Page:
This paper uses learning theory to recommend suitable dataset sizes to reliably reproduce probing findings.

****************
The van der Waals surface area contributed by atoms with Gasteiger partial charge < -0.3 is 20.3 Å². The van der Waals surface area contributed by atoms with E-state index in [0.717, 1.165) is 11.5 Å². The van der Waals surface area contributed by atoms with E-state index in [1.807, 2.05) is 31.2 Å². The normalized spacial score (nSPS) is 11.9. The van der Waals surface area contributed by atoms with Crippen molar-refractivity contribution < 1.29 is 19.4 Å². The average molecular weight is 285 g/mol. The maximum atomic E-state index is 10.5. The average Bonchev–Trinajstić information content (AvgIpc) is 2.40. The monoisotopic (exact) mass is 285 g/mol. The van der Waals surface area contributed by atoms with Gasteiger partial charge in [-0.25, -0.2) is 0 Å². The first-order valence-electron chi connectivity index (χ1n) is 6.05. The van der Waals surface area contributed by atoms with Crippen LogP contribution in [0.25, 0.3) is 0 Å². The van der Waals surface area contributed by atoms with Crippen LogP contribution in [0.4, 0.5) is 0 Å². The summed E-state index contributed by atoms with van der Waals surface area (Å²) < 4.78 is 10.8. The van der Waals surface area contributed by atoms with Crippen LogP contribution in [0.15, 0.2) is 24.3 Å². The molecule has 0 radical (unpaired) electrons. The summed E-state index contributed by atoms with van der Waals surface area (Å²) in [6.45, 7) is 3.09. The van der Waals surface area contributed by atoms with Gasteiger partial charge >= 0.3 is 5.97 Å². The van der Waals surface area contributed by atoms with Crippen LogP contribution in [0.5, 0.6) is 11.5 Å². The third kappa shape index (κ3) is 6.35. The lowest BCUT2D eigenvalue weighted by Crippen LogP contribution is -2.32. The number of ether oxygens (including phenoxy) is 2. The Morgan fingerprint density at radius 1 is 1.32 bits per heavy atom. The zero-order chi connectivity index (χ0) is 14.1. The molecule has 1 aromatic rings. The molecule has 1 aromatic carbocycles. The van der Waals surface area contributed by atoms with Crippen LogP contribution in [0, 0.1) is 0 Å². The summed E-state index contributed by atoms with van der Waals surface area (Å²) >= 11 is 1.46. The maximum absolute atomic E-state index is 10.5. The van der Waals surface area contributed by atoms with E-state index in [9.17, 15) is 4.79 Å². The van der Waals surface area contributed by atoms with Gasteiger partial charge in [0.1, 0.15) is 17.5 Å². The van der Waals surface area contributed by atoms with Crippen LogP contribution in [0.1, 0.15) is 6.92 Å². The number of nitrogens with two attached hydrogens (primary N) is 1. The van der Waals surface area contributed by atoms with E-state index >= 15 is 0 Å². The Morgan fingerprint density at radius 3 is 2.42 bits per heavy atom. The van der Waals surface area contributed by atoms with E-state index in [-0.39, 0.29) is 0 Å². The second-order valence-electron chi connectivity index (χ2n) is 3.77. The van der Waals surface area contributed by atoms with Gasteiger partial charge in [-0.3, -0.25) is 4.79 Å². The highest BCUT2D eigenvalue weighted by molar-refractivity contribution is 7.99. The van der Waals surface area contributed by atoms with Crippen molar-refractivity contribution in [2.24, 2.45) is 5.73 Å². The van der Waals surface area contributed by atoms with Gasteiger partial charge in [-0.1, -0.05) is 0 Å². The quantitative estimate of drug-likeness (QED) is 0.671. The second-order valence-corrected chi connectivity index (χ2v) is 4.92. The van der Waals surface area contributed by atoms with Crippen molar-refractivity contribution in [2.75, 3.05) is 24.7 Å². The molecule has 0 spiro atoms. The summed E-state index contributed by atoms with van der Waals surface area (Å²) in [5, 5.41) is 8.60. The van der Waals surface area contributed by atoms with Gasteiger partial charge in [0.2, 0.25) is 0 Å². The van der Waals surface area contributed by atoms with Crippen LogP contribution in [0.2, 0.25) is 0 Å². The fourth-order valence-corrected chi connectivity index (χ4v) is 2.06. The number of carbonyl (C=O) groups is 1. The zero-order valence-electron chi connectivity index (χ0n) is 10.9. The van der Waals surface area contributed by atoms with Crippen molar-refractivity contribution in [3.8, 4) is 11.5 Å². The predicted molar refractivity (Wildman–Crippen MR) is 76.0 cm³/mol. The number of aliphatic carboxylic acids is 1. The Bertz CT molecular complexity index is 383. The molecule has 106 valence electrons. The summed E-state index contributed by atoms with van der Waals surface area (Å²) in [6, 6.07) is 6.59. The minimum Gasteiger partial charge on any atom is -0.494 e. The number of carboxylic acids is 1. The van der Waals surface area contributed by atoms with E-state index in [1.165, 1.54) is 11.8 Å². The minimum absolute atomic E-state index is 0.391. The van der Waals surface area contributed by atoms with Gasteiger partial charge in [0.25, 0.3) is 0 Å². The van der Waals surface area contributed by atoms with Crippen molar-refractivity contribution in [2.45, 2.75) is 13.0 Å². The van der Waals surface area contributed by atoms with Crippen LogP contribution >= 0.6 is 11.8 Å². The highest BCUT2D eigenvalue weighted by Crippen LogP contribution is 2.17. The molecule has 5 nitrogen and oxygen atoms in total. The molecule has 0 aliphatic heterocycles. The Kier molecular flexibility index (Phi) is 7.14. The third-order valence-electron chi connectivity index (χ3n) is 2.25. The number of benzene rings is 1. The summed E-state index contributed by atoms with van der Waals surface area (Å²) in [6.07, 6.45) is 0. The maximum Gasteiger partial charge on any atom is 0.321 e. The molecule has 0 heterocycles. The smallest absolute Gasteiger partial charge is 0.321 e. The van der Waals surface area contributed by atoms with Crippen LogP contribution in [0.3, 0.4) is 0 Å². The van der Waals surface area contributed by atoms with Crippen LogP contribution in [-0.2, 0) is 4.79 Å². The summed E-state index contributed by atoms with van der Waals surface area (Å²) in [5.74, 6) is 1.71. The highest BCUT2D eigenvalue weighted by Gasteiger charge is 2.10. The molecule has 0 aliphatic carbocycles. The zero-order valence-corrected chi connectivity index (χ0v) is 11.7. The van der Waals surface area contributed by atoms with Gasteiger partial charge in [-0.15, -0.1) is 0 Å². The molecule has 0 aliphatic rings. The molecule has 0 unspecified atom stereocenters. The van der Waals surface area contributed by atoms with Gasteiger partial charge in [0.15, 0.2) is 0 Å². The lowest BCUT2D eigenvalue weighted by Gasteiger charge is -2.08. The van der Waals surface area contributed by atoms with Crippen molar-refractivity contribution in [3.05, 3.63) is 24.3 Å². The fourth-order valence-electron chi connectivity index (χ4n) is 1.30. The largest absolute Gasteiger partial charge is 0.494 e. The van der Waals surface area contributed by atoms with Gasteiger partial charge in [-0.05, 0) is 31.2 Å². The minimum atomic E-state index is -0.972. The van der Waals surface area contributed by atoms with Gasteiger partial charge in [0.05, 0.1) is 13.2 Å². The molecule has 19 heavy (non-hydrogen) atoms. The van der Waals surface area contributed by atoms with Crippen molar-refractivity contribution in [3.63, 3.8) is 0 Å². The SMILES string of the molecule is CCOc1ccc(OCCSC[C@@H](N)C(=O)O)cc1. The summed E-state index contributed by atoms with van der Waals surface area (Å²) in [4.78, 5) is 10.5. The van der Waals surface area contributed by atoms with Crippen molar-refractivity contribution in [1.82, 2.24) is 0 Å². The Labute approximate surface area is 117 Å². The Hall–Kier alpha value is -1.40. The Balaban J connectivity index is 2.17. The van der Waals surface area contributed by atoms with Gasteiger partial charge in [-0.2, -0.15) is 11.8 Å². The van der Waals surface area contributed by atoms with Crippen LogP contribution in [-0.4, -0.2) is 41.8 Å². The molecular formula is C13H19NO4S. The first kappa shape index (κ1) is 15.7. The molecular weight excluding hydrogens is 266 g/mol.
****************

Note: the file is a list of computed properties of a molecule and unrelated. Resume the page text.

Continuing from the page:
As large and powerful neural language models are developed, researchers have been increasingly interested in developing diagnostic tools to probe them. There are many papers with conclusions of the form “observation X is found in model Y”, using their own datasets with varying sizes. Larger probing datasets bring more reliability, but are also expensive to collect. There is yet to be a quantitative method for estimating reasonable probing dataset sizes. We tackle this omission in the context of comparing two probing configurations: after we have collected a small dataset from a pilot study, how many additional data samples are sufficient to distinguish two different configurations? We present a novel method to estimate the required number of data samples in such experiments and, across several case studies, we verify that our estimations have sufficient statistical power. Our framework helps to systematically construct probing datasets to diagnose neural NLP models.